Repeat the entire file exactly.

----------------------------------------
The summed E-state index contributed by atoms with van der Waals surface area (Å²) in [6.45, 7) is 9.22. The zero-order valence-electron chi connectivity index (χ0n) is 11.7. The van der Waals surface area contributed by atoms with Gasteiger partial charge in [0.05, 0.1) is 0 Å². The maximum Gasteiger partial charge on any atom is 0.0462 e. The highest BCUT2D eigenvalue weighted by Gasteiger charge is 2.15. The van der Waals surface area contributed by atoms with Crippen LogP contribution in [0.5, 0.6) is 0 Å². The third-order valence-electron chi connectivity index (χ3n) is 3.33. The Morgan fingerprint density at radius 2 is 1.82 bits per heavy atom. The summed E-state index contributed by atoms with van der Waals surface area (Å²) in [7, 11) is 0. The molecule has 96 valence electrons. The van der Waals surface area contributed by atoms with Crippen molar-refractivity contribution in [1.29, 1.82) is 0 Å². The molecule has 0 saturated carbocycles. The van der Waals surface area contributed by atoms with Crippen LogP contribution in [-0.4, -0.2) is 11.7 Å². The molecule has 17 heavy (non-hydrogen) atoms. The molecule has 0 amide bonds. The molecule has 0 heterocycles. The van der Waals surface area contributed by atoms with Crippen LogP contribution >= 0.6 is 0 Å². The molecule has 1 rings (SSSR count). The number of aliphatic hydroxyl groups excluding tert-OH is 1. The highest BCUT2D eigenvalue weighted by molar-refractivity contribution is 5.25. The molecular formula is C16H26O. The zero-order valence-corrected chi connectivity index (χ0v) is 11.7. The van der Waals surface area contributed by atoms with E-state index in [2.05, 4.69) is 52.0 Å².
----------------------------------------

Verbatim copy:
The summed E-state index contributed by atoms with van der Waals surface area (Å²) in [6.45, 7) is 9.22. The zero-order valence-electron chi connectivity index (χ0n) is 11.7. The van der Waals surface area contributed by atoms with Gasteiger partial charge in [0.05, 0.1) is 0 Å². The maximum Gasteiger partial charge on any atom is 0.0462 e. The highest BCUT2D eigenvalue weighted by Gasteiger charge is 2.15. The van der Waals surface area contributed by atoms with Crippen LogP contribution in [0.5, 0.6) is 0 Å². The third-order valence-electron chi connectivity index (χ3n) is 3.33. The Morgan fingerprint density at radius 2 is 1.82 bits per heavy atom. The summed E-state index contributed by atoms with van der Waals surface area (Å²) in [7, 11) is 0. The molecule has 96 valence electrons. The van der Waals surface area contributed by atoms with Crippen molar-refractivity contribution in [1.29, 1.82) is 0 Å². The molecule has 0 saturated carbocycles. The van der Waals surface area contributed by atoms with Crippen LogP contribution in [-0.4, -0.2) is 11.7 Å². The molecule has 17 heavy (non-hydrogen) atoms. The molecule has 0 amide bonds. The molecule has 0 heterocycles. The van der Waals surface area contributed by atoms with Crippen LogP contribution >= 0.6 is 0 Å². The molecule has 1 rings (SSSR count). The number of aliphatic hydroxyl groups excluding tert-OH is 1. The highest BCUT2D eigenvalue weighted by molar-refractivity contribution is 5.25. The molecular formula is C16H26O. The zero-order valence-corrected chi connectivity index (χ0v) is 11.7. The van der Waals surface area contributed by atoms with E-state index in [2.05, 4.69) is 52.0 Å².